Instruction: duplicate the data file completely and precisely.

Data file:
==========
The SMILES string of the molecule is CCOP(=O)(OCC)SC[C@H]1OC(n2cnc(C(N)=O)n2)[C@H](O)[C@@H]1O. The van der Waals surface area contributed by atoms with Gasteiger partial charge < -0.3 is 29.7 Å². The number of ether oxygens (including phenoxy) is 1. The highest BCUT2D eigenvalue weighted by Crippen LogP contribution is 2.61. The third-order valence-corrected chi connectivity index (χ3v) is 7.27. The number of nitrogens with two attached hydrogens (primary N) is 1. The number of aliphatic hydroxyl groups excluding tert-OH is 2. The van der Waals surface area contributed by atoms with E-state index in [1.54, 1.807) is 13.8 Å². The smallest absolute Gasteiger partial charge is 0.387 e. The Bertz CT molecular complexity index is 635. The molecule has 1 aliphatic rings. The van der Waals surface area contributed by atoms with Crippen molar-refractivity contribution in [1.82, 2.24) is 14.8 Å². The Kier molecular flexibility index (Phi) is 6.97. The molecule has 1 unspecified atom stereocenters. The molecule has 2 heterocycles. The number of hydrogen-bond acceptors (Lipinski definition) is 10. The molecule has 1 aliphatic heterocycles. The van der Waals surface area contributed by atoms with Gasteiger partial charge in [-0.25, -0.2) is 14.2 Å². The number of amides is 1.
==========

The SMILES string of the molecule is CCOP(=O)(OCC)SC[C@H]1OC(n2cnc(C(N)=O)n2)[C@H](O)[C@@H]1O. The van der Waals surface area contributed by atoms with Gasteiger partial charge < -0.3 is 29.7 Å². The number of ether oxygens (including phenoxy) is 1. The highest BCUT2D eigenvalue weighted by Crippen LogP contribution is 2.61. The third-order valence-corrected chi connectivity index (χ3v) is 7.27. The number of nitrogens with two attached hydrogens (primary N) is 1. The number of aliphatic hydroxyl groups excluding tert-OH is 2. The van der Waals surface area contributed by atoms with E-state index in [1.54, 1.807) is 13.8 Å². The smallest absolute Gasteiger partial charge is 0.387 e. The Bertz CT molecular complexity index is 635. The molecule has 1 aliphatic rings. The van der Waals surface area contributed by atoms with Crippen molar-refractivity contribution in [1.82, 2.24) is 14.8 Å². The Kier molecular flexibility index (Phi) is 6.97. The molecule has 1 unspecified atom stereocenters. The molecule has 2 heterocycles. The number of hydrogen-bond acceptors (Lipinski definition) is 10. The molecule has 1 aliphatic heterocycles. The van der Waals surface area contributed by atoms with Gasteiger partial charge in [-0.25, -0.2) is 14.2 Å². The number of amides is 1.